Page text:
For those who have had the joy of learning Semitic languages, like Hebrew, Aramaic, Ugaritic, and Akkadian, that joy may have been somewhat softened by having to write papers that require transliteration. For instance, converting ח into ḥ would involve copy and pasting the character from another document or sifting through the "Insert Special Character" dialog. Of course, this is tedious and time-consuming over the course of writing a paper and makes real-time note taking with a laptop virtually impossible.
It might seem odd for someone with a Hebrew Bible background to begin their first real theological post in the New Testament, but as often might be the case for Christians who spend time in the Old Testament, you begin to see familiar passages from a different angle and with richer meaning. In this case, the familiar passage of Peter's vision in Acts 10, which is given to justify Peter's evangelism to Gentiles, makes a peculiar (and seemingly dangerous) argument: That God can change the rules.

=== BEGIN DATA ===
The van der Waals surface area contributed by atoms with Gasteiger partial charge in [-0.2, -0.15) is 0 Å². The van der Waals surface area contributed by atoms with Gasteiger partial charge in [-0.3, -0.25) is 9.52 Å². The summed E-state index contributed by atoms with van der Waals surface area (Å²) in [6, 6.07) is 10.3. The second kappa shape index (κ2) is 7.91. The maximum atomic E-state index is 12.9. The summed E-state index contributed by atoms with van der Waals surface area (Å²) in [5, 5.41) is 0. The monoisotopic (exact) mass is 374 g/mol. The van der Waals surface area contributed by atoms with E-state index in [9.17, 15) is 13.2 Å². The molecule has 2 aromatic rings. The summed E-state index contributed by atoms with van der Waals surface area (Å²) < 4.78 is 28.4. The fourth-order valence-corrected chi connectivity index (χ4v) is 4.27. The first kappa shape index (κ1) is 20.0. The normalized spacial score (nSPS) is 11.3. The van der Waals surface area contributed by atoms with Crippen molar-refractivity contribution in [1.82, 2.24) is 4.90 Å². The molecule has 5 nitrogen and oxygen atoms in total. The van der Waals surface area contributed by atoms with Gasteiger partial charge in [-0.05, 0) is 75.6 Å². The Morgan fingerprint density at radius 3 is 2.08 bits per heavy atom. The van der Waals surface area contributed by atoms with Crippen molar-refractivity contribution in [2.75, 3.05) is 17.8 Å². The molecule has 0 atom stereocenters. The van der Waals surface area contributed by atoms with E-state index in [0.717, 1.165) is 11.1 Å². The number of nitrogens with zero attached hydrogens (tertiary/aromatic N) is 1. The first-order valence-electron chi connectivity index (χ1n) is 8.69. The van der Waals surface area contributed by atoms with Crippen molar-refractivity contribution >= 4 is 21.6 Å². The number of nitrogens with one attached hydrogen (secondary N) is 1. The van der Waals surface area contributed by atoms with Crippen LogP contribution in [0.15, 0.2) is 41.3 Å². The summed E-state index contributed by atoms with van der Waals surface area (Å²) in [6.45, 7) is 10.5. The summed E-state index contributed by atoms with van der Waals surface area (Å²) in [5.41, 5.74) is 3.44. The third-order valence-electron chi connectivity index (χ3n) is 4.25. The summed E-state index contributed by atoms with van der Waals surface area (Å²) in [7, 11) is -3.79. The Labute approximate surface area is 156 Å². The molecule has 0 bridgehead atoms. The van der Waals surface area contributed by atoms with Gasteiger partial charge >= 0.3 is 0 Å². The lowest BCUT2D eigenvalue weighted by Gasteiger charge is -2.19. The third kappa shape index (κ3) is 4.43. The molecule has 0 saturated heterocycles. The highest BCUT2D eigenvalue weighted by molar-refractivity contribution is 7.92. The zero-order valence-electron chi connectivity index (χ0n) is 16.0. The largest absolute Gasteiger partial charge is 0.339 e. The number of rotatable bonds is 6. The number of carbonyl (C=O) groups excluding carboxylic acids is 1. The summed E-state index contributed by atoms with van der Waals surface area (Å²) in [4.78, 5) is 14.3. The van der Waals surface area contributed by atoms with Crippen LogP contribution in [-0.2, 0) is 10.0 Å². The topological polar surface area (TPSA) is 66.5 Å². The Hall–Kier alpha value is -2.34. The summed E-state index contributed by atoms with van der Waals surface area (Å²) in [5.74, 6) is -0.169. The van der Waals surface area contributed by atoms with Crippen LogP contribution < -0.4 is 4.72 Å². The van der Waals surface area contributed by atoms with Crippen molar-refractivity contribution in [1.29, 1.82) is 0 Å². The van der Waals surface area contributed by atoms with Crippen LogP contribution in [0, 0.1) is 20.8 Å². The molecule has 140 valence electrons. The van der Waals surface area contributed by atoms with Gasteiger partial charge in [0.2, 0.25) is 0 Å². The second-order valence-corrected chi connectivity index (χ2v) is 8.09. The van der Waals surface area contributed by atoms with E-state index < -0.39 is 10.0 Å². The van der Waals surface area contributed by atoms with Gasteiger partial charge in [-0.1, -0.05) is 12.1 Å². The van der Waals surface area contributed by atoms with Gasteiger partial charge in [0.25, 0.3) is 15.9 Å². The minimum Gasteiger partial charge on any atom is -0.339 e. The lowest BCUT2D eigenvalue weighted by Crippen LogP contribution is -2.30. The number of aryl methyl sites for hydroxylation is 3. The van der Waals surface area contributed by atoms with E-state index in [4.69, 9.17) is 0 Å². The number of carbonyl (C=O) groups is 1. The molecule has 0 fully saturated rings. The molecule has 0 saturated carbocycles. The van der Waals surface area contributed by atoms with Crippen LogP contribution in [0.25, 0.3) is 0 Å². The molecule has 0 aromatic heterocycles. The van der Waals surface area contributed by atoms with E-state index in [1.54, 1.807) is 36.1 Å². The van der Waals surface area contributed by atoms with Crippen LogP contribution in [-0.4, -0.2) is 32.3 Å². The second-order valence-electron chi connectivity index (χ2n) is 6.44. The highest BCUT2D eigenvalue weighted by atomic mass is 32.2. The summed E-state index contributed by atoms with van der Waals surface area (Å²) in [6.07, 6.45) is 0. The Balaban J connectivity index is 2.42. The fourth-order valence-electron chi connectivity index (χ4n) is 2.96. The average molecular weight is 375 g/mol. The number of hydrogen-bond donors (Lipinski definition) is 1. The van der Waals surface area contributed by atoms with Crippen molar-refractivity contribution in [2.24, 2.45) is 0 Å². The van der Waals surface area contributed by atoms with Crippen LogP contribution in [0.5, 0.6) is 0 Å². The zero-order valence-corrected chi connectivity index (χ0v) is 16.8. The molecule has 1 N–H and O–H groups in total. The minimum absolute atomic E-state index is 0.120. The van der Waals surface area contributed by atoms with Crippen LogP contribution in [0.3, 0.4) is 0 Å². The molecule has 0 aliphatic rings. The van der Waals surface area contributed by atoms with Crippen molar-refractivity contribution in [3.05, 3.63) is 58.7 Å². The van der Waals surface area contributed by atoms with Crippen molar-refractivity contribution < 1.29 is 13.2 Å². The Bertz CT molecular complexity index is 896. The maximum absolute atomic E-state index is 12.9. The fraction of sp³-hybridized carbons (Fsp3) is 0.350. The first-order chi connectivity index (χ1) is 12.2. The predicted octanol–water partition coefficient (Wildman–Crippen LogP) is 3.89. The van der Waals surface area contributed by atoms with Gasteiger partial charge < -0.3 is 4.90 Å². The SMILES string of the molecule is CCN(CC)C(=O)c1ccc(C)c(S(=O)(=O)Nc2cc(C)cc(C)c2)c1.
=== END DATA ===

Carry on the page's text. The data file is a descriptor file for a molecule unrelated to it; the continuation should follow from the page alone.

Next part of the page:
This site is an outlet for my writings that aren't quite ready for a traditionally published work but are meatier than typical social outlets. Avaris was the capital city of the Hyksos in Egypt, which later became Pi-Ramesses, the probable site mentioned as a store city where the Israelites were enslaved and the starting point of the Exodus.